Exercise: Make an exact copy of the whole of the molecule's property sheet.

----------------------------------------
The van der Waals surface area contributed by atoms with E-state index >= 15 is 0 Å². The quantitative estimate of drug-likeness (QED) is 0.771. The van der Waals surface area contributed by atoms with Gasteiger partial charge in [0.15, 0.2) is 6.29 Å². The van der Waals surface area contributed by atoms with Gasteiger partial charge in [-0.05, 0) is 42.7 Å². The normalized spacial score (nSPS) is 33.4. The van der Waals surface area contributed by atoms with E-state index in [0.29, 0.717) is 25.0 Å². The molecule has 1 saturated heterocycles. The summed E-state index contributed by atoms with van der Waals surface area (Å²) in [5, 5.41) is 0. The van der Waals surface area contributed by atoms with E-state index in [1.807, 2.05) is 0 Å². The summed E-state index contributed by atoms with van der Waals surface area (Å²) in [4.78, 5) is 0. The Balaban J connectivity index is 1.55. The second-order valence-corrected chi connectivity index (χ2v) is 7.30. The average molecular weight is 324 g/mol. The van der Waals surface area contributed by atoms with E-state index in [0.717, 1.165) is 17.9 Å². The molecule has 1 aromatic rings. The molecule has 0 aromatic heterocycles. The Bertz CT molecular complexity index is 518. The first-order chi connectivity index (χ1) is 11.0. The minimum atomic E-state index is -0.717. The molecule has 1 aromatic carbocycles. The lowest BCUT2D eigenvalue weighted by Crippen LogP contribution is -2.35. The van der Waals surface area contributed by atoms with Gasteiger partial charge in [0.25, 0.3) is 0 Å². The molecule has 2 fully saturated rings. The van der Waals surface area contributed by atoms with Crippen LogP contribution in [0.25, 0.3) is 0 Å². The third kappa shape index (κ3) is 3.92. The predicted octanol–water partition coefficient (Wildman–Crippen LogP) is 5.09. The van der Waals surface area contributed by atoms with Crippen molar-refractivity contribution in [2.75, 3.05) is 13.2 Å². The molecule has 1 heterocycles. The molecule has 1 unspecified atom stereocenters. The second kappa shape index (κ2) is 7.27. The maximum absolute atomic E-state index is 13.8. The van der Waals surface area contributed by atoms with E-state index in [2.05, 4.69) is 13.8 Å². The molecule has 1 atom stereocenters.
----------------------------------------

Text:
The van der Waals surface area contributed by atoms with E-state index >= 15 is 0 Å². The quantitative estimate of drug-likeness (QED) is 0.771. The van der Waals surface area contributed by atoms with Gasteiger partial charge in [0.15, 0.2) is 6.29 Å². The van der Waals surface area contributed by atoms with Gasteiger partial charge in [-0.05, 0) is 42.7 Å². The normalized spacial score (nSPS) is 33.4. The van der Waals surface area contributed by atoms with E-state index in [0.29, 0.717) is 25.0 Å². The molecule has 1 saturated heterocycles. The summed E-state index contributed by atoms with van der Waals surface area (Å²) in [5, 5.41) is 0. The van der Waals surface area contributed by atoms with E-state index in [1.807, 2.05) is 0 Å². The summed E-state index contributed by atoms with van der Waals surface area (Å²) in [4.78, 5) is 0. The Balaban J connectivity index is 1.55. The second-order valence-corrected chi connectivity index (χ2v) is 7.30. The average molecular weight is 324 g/mol. The van der Waals surface area contributed by atoms with E-state index in [0.717, 1.165) is 17.9 Å². The molecule has 1 aromatic rings. The molecule has 0 aromatic heterocycles. The Bertz CT molecular complexity index is 518. The first-order chi connectivity index (χ1) is 11.0. The minimum atomic E-state index is -0.717. The molecule has 1 aromatic carbocycles. The lowest BCUT2D eigenvalue weighted by Crippen LogP contribution is -2.35. The van der Waals surface area contributed by atoms with Gasteiger partial charge in [0.25, 0.3) is 0 Å². The molecule has 2 fully saturated rings. The van der Waals surface area contributed by atoms with Crippen LogP contribution in [0.25, 0.3) is 0 Å². The third kappa shape index (κ3) is 3.92. The predicted octanol–water partition coefficient (Wildman–Crippen LogP) is 5.09. The van der Waals surface area contributed by atoms with Crippen molar-refractivity contribution in [2.75, 3.05) is 13.2 Å². The molecule has 1 heterocycles. The molecule has 1 unspecified atom stereocenters. The second kappa shape index (κ2) is 7.27. The maximum absolute atomic E-state index is 13.8. The van der Waals surface area contributed by atoms with E-state index in [2.05, 4.69) is 13.8 Å². The molecule has 1 atom stereocenters.